The pilot demonstrated the value of the Conservation Standards as a strategic framework for adaptive management. As a result, CapeNature adopted the adaptive management framework as the basis for protected area planning and management in 2017. Nine management plans have been developed to date using the Conservation Standards adaptive management framework.
INSTITUTIONALISATION OF THE CONSERVATION STANDARDS: Where is CapeNature now?
The traditional phases on institutionalisation are awareness, experimentation, expansion, consolidation, and maturity. CapeNature is deemed to be in the expansion phase. Indicators of Conservation Standards institutionalisation lie in the existence of institutional frameworks to house or support the Standards, the existence of knowledge management systems to support consistent production of data and preparation of reports, and adequate resources (financial and human) and infrastructure capacity to produce and adapt. The institutional framework mandated by CapeNature for the application of the Conservation Standards lies in:
- Adoption of the Conservation Standards and associated guidelines by CapeNature’s Board. See Figures A and B.
- Protected area legal framework and management planning guidelines.
- Management Effectiveness coordination and support function.
- Landscape Intelligence Units whose function is planning, decision support, capacity building and management of the science – management interface.
- Adaption of protected area management plan templates and guidelines for stakeholder engagement; Miradi software licenses.
An audit of adaptive management capability within CapeNature indicated that generally the capability for adaptive management exists. Areas of improvement include financial and human resource capacity to implement planning and management at the appropriate scales. See Figure C.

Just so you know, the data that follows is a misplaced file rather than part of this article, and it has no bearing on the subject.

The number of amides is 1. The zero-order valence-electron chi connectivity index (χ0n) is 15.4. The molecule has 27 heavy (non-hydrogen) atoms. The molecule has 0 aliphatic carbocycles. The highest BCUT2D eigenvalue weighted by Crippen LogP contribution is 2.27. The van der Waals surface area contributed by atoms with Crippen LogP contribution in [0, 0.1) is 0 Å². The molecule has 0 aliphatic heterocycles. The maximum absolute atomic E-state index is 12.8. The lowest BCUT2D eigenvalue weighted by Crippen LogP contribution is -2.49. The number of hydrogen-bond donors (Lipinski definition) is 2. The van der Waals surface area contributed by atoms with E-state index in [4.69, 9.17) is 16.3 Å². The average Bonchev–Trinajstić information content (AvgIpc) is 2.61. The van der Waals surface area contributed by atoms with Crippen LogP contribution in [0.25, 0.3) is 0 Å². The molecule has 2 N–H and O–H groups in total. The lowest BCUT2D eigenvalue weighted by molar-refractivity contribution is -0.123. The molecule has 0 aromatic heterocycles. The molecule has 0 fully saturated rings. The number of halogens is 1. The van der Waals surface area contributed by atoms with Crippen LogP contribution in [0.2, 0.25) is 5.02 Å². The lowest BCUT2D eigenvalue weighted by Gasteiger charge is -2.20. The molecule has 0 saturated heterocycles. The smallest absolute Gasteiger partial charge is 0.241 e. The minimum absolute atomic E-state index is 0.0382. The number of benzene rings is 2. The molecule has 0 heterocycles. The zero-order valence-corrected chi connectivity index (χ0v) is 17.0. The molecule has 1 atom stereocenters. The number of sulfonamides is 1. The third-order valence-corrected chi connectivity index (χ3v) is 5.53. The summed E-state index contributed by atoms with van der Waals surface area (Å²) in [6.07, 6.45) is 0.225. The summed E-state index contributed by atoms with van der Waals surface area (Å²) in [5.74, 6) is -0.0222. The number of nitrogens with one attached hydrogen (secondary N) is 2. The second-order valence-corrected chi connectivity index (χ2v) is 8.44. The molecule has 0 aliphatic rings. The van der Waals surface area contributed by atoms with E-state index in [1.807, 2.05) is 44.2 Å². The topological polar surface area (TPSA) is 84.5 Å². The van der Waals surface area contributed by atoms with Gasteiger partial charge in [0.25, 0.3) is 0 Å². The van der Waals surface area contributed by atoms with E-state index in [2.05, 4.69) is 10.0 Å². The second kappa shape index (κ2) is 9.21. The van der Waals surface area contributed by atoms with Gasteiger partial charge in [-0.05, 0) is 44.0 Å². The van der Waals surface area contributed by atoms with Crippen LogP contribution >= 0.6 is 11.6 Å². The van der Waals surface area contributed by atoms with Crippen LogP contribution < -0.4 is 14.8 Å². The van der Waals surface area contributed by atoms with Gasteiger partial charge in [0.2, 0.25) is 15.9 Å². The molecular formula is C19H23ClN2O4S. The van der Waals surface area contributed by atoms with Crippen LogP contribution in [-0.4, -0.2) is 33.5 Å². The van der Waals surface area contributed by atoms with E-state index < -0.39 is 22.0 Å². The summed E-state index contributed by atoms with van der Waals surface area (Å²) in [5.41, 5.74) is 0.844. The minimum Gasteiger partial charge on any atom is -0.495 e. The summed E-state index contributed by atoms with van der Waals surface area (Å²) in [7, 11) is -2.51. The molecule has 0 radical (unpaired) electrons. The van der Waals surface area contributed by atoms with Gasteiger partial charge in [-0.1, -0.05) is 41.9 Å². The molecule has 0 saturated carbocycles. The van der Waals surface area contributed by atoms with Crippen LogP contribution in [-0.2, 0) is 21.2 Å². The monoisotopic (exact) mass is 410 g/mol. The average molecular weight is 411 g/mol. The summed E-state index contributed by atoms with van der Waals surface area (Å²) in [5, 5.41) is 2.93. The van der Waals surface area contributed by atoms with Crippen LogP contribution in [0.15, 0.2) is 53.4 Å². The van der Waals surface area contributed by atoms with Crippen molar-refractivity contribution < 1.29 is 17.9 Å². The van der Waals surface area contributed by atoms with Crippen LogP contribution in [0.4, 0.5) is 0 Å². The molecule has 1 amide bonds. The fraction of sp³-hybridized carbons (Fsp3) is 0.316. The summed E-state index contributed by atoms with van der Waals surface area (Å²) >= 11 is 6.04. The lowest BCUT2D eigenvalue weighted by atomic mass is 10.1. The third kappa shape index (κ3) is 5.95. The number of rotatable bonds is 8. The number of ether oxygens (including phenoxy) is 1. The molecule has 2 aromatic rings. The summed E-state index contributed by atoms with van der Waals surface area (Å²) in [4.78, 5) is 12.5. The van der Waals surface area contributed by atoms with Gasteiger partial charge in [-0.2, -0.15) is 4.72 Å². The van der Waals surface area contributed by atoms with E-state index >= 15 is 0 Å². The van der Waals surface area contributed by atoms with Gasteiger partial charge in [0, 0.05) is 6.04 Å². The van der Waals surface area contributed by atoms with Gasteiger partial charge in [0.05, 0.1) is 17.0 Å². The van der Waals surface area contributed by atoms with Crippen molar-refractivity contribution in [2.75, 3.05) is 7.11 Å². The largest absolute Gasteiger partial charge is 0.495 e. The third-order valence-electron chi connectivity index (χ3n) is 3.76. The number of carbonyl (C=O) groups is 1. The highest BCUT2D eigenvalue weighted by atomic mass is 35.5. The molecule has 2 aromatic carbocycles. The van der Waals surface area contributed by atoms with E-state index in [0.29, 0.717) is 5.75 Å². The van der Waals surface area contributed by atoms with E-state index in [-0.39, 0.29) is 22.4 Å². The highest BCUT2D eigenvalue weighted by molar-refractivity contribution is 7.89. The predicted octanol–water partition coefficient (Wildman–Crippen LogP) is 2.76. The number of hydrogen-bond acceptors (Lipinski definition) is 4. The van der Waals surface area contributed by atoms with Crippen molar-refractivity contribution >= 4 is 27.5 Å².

As CapeNature grows through the expansion phase, a knowledge management system is in the process of being developed to align to the Conservation Standards and accommodate the outputs of the planning process and facilitate operational planning, data management, monitoring and reporting.
The vision for the consolidation phase is a library of the protected areas and their values, key attributes, threats, and key actions, whereby access to data will facilitate an analysis of the condition of protected area values and thus the state of protected areas across the protected areas network.
Institutionalisation is a sequence of events leading to ‘new practices becoming standard practices.
INSTITUTIONALISATION OF THE CONSERVATION STANDARDS: Benefits and next steps
The greatest impact of the Conservation Standards is consistency, articulating protected area values and their condition, and the identification of measures of success at the onset of planning.
The process facilitates a clear definition of what must be conserved / protected / managed, i.e. protected area values. The process facilitates an assessment of current condition of values, and their desired state. As such, goals and objectives and strategies are directly linked to protected area values. Management effectiveness is linked to adaptive management which is linked to goals that are linked to protected area values and their condition.
Scientists and protected area managers cannot know everything, and the Conservation Standards makes it possible to manage uncertainty. The process clarifies what management teams do not know.
Stakeholder engagement and understanding of what CapeNature is working to achieve is improved resulting in greater buy-in and support. The planning methodology has improved participation and accountability by support components within the organisation, facilitating greater commitment and delivering greater functionality to these management plans.
CapeNature’s focus areas to achieve consolidation and maturity is the alignment of monitoring and evaluation programmes to protected area values and key attributes, and the refinement of the knowledge management system as a platform for implementation for protected area management plans, analysis, review, and adapting, and documenting and sharing learning.
Agencies are unique and there is no one generic recipe that fits all when trialing, adopting, and institutionalising new processes. Based on lessons learnt, CapeNature’s recipe was as follows: